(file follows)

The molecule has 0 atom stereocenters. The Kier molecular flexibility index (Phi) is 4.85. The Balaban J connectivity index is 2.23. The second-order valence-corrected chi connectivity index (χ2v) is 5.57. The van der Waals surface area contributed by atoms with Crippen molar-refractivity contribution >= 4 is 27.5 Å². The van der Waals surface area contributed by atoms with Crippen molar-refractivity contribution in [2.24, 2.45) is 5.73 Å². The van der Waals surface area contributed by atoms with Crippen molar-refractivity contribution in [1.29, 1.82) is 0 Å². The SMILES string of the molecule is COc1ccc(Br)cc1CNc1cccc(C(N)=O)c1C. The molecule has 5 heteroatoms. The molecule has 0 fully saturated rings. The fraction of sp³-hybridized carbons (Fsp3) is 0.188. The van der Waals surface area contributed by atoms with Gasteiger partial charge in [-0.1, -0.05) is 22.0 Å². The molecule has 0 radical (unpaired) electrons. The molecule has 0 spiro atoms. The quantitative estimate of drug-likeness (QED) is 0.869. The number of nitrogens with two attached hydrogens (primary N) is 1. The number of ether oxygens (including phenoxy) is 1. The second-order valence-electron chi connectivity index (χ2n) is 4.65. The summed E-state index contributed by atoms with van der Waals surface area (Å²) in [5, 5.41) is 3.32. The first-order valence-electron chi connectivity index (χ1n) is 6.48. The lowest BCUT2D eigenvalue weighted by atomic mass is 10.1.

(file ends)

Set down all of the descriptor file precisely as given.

The molecule has 0 atom stereocenters. The Kier molecular flexibility index (Phi) is 4.85. The Balaban J connectivity index is 2.23. The second-order valence-corrected chi connectivity index (χ2v) is 5.57. The van der Waals surface area contributed by atoms with Crippen molar-refractivity contribution >= 4 is 27.5 Å². The van der Waals surface area contributed by atoms with Crippen molar-refractivity contribution in [2.24, 2.45) is 5.73 Å². The van der Waals surface area contributed by atoms with Crippen molar-refractivity contribution in [1.29, 1.82) is 0 Å². The SMILES string of the molecule is COc1ccc(Br)cc1CNc1cccc(C(N)=O)c1C. The molecule has 5 heteroatoms. The molecule has 0 fully saturated rings. The fraction of sp³-hybridized carbons (Fsp3) is 0.188. The van der Waals surface area contributed by atoms with Gasteiger partial charge in [-0.1, -0.05) is 22.0 Å². The molecule has 0 radical (unpaired) electrons. The molecule has 0 spiro atoms. The quantitative estimate of drug-likeness (QED) is 0.869. The number of nitrogens with two attached hydrogens (primary N) is 1. The number of ether oxygens (including phenoxy) is 1. The second-order valence-electron chi connectivity index (χ2n) is 4.65. The summed E-state index contributed by atoms with van der Waals surface area (Å²) in [5, 5.41) is 3.32. The first-order valence-electron chi connectivity index (χ1n) is 6.48. The lowest BCUT2D eigenvalue weighted by atomic mass is 10.1.